Cell 2 [The Violet Creature answers] “I am Violet"
Cell 3: [The Pink Creature asks skeptically] “No, but what are you really?”
Cell 4: [The Violet Creature stares silently at them with a bemused & aggravated expression]
“However, unlike heterosexual and gay or lesbian adults, our study shows that married bisexuals are not healthier than unmarried bisexuals.Interestingly, among bisexuals who are married or cohabiting, those with a same-sex partner are healthier than those with a different-sex partner. Their odds of reporting good health are 2.3 times higher and the rates of functional limitation are 61% lower.
Our findings suggest that bisexuals face unique challenges in their relationships that may reduce the health advantage linked to marriage. A growing number of studies have found that bisexual individuals experience poorer health than heterosexual, gay or lesbian individuals. This includes higher rates of mental disorders, cardiovascular conditions and disability.
Bisexual people are often perceived by both heterosexual and gay and lesbian people as indecisive about their sexual orientation, sexually permissive, and unfaithful or untrustworthy as romantic partners. For example, an experimental study showed that people more often project such negative stereotypes onto a bisexual man dating a woman than they do onto a heterosexual man dating a woman or a gay man dating a man.
Researchers like ourselves still don’t fully understand the ways in which stigma influences bisexuals’ relationships and health.”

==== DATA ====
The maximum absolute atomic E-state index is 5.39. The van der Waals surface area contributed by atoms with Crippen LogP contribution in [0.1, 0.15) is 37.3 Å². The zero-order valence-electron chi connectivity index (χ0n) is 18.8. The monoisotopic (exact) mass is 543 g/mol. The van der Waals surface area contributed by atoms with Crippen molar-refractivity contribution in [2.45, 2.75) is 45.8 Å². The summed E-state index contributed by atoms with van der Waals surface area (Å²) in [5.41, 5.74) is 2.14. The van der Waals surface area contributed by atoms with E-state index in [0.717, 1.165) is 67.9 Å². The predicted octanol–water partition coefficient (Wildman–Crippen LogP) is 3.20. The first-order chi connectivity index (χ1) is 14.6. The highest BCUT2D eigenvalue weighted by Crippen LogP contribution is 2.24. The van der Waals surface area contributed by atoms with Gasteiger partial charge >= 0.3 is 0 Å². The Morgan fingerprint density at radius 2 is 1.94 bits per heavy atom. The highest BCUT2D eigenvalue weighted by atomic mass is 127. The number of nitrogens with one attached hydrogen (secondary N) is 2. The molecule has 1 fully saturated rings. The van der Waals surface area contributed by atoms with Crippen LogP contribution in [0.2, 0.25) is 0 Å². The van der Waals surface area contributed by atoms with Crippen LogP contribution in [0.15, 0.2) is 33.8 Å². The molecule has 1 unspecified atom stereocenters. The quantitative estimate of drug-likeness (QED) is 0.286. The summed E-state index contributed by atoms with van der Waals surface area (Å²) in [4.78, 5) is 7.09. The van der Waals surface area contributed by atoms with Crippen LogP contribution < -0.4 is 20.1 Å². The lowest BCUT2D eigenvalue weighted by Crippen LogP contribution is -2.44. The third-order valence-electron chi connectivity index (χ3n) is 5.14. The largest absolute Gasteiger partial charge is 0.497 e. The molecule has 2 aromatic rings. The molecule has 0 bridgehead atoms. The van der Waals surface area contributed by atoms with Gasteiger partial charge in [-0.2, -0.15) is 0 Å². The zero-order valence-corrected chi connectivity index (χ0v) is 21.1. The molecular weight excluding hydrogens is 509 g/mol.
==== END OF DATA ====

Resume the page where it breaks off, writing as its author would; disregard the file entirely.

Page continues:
[USA]: On September 23, 2019, the 20th anniversary of Bi Visibility Day, the National Institutes of Health (NIH) held its first-ever Bisexual Health Research Workshop. As an invited panelist at this event, sponsored by the NIH’s Sexual and Gender Minority Research Office, I joined 19 other researchers to discuss key findings, gaps in knowledge, and future directions.
You may be asking yourself: Is there really a need for this workshop? How is Bisexual Health different from the health of other groups? How many people even identify as Bisexuals?
Here are some key points covered —
(1) What is Bisexuality?
(2) Who is Bi+?
(3) How might being Bi+ affect Health?
(4) Why are Bi+ people more likely to experience Poor Health?
● Bi+ Invisibility can affect the quality of Medical Care.
● Double Discrimination can harm Mental Health.
(5) What steps can you take to counter these issues?
Leaving the bisexual flag out of Campus Pride Week, or any other event or discussion of queer pride — even down to the emoji keyboard — sends two messages that directly conflict with the purposes of celebrating pride in the first place.
First, it reinforces my sense — and, I imagine, many others’ senses — of existing outside the bounds of the queer community, that I am “not gay enough” to qualify.
Second, it erases the realities of my experience by treating it as simply part of the broader gay experience, forcing it under the rainbow umbrella … Of all places, we deserve to be represented, visibly, in our school’s string of pride flags one week out of the year.
“My Heroes” – A #Halloween PSA (2017)